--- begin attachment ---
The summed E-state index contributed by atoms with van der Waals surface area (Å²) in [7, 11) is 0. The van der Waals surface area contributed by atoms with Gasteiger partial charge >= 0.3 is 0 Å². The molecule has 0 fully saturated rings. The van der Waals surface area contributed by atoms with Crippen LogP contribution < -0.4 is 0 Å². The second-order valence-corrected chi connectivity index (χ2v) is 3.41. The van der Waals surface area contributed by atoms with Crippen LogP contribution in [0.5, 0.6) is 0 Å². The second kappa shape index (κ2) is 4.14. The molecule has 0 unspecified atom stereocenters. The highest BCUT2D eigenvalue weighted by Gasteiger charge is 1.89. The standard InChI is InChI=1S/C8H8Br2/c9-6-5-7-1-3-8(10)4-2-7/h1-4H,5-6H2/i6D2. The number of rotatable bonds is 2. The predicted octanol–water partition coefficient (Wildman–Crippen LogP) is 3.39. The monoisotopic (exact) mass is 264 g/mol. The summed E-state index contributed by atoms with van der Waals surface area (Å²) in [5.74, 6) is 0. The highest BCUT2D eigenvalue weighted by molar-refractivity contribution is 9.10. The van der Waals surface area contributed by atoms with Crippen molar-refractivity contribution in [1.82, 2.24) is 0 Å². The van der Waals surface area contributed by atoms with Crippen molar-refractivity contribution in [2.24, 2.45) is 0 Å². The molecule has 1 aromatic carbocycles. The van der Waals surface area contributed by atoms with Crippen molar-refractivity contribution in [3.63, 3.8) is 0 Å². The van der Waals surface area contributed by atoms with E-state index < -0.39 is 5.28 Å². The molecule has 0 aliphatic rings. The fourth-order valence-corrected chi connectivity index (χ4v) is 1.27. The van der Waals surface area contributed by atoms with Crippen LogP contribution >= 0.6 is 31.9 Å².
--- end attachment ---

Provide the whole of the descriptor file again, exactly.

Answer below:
The summed E-state index contributed by atoms with van der Waals surface area (Å²) in [7, 11) is 0. The van der Waals surface area contributed by atoms with Gasteiger partial charge >= 0.3 is 0 Å². The molecule has 0 fully saturated rings. The van der Waals surface area contributed by atoms with Crippen LogP contribution < -0.4 is 0 Å². The second-order valence-corrected chi connectivity index (χ2v) is 3.41. The van der Waals surface area contributed by atoms with Crippen LogP contribution in [0.5, 0.6) is 0 Å². The second kappa shape index (κ2) is 4.14. The molecule has 0 unspecified atom stereocenters. The highest BCUT2D eigenvalue weighted by Gasteiger charge is 1.89. The standard InChI is InChI=1S/C8H8Br2/c9-6-5-7-1-3-8(10)4-2-7/h1-4H,5-6H2/i6D2. The number of rotatable bonds is 2. The predicted octanol–water partition coefficient (Wildman–Crippen LogP) is 3.39. The monoisotopic (exact) mass is 264 g/mol. The summed E-state index contributed by atoms with van der Waals surface area (Å²) in [5.74, 6) is 0. The highest BCUT2D eigenvalue weighted by molar-refractivity contribution is 9.10. The van der Waals surface area contributed by atoms with Crippen molar-refractivity contribution in [1.82, 2.24) is 0 Å². The van der Waals surface area contributed by atoms with Crippen molar-refractivity contribution in [2.24, 2.45) is 0 Å². The molecule has 1 aromatic carbocycles. The van der Waals surface area contributed by atoms with Crippen molar-refractivity contribution in [3.63, 3.8) is 0 Å². The van der Waals surface area contributed by atoms with E-state index < -0.39 is 5.28 Å². The molecule has 0 aliphatic rings. The fourth-order valence-corrected chi connectivity index (χ4v) is 1.27. The van der Waals surface area contributed by atoms with Crippen LogP contribution >= 0.6 is 31.9 Å².